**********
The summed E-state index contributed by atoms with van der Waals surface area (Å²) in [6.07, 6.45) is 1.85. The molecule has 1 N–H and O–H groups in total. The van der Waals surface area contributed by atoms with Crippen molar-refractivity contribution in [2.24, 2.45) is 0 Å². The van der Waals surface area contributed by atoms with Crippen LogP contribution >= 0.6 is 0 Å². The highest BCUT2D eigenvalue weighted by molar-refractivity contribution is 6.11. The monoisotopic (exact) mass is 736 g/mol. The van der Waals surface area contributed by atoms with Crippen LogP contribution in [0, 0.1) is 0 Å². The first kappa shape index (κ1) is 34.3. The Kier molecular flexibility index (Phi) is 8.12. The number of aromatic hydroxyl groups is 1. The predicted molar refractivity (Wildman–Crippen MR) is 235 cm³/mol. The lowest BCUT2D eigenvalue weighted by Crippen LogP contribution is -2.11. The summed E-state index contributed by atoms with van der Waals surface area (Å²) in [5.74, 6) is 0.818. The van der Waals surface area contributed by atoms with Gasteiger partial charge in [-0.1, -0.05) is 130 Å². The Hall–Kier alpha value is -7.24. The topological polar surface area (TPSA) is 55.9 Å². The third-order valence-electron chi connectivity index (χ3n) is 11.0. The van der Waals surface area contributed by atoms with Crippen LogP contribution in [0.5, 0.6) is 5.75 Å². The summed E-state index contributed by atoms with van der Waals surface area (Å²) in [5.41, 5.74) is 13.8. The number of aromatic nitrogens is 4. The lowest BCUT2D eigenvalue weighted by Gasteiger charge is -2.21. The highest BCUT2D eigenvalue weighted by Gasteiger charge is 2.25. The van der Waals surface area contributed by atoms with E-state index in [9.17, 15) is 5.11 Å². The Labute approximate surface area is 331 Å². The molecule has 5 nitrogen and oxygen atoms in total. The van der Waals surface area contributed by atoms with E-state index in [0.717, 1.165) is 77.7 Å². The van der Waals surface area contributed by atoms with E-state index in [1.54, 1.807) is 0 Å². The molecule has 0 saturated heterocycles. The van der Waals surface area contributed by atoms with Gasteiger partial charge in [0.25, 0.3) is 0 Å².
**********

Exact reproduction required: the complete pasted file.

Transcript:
The summed E-state index contributed by atoms with van der Waals surface area (Å²) in [6.07, 6.45) is 1.85. The molecule has 1 N–H and O–H groups in total. The van der Waals surface area contributed by atoms with Crippen molar-refractivity contribution in [2.24, 2.45) is 0 Å². The van der Waals surface area contributed by atoms with Crippen LogP contribution >= 0.6 is 0 Å². The highest BCUT2D eigenvalue weighted by molar-refractivity contribution is 6.11. The monoisotopic (exact) mass is 736 g/mol. The van der Waals surface area contributed by atoms with Crippen LogP contribution in [0, 0.1) is 0 Å². The first kappa shape index (κ1) is 34.3. The Kier molecular flexibility index (Phi) is 8.12. The number of aromatic hydroxyl groups is 1. The predicted molar refractivity (Wildman–Crippen MR) is 235 cm³/mol. The lowest BCUT2D eigenvalue weighted by Crippen LogP contribution is -2.11. The summed E-state index contributed by atoms with van der Waals surface area (Å²) in [5.74, 6) is 0.818. The van der Waals surface area contributed by atoms with Gasteiger partial charge in [-0.1, -0.05) is 130 Å². The Hall–Kier alpha value is -7.24. The topological polar surface area (TPSA) is 55.9 Å². The third-order valence-electron chi connectivity index (χ3n) is 11.0. The van der Waals surface area contributed by atoms with Crippen LogP contribution in [0.5, 0.6) is 5.75 Å². The summed E-state index contributed by atoms with van der Waals surface area (Å²) in [5.41, 5.74) is 13.8. The number of aromatic nitrogens is 4. The lowest BCUT2D eigenvalue weighted by Gasteiger charge is -2.21. The highest BCUT2D eigenvalue weighted by Gasteiger charge is 2.25. The van der Waals surface area contributed by atoms with E-state index in [9.17, 15) is 5.11 Å². The Labute approximate surface area is 331 Å². The molecule has 5 nitrogen and oxygen atoms in total. The van der Waals surface area contributed by atoms with E-state index in [0.717, 1.165) is 77.7 Å². The van der Waals surface area contributed by atoms with E-state index in [1.54, 1.807) is 0 Å². The molecule has 0 saturated heterocycles. The van der Waals surface area contributed by atoms with Gasteiger partial charge in [0.25, 0.3) is 0 Å².